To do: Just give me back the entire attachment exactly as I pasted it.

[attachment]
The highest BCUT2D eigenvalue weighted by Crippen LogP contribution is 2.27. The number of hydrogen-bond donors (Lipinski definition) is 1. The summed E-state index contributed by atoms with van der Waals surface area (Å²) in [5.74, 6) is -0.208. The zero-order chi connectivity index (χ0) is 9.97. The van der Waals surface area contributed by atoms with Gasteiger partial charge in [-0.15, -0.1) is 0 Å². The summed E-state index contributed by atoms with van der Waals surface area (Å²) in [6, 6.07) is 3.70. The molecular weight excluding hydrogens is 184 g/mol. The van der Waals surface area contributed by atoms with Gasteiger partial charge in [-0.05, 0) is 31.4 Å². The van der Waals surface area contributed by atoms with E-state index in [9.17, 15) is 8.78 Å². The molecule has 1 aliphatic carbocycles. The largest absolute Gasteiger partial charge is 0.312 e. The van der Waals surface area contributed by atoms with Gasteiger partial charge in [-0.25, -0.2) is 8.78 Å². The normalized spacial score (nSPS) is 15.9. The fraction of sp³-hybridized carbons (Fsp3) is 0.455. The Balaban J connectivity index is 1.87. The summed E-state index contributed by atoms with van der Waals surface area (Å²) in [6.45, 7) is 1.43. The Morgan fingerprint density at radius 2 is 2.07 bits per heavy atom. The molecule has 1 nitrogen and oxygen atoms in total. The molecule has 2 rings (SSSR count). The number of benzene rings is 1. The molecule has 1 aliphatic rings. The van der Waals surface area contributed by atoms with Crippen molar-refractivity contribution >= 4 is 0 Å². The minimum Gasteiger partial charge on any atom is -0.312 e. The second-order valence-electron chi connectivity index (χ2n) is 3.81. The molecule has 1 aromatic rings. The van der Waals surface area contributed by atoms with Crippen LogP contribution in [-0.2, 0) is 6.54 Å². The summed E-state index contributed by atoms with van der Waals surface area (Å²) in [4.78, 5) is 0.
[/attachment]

The highest BCUT2D eigenvalue weighted by Crippen LogP contribution is 2.27. The number of hydrogen-bond donors (Lipinski definition) is 1. The summed E-state index contributed by atoms with van der Waals surface area (Å²) in [5.74, 6) is -0.208. The zero-order chi connectivity index (χ0) is 9.97. The van der Waals surface area contributed by atoms with Gasteiger partial charge in [-0.15, -0.1) is 0 Å². The summed E-state index contributed by atoms with van der Waals surface area (Å²) in [6, 6.07) is 3.70. The molecular weight excluding hydrogens is 184 g/mol. The van der Waals surface area contributed by atoms with Gasteiger partial charge in [-0.05, 0) is 31.4 Å². The van der Waals surface area contributed by atoms with E-state index in [9.17, 15) is 8.78 Å². The molecule has 1 aliphatic carbocycles. The largest absolute Gasteiger partial charge is 0.312 e. The van der Waals surface area contributed by atoms with Gasteiger partial charge in [-0.25, -0.2) is 8.78 Å². The normalized spacial score (nSPS) is 15.9. The fraction of sp³-hybridized carbons (Fsp3) is 0.455. The Balaban J connectivity index is 1.87. The summed E-state index contributed by atoms with van der Waals surface area (Å²) in [6.45, 7) is 1.43. The Morgan fingerprint density at radius 2 is 2.07 bits per heavy atom. The molecule has 1 nitrogen and oxygen atoms in total. The molecule has 2 rings (SSSR count). The number of benzene rings is 1. The molecule has 1 aliphatic rings. The van der Waals surface area contributed by atoms with Crippen molar-refractivity contribution >= 4 is 0 Å². The minimum Gasteiger partial charge on any atom is -0.312 e. The second-order valence-electron chi connectivity index (χ2n) is 3.81. The molecule has 1 aromatic rings. The van der Waals surface area contributed by atoms with Crippen LogP contribution in [-0.2, 0) is 6.54 Å². The summed E-state index contributed by atoms with van der Waals surface area (Å²) in [4.78, 5) is 0.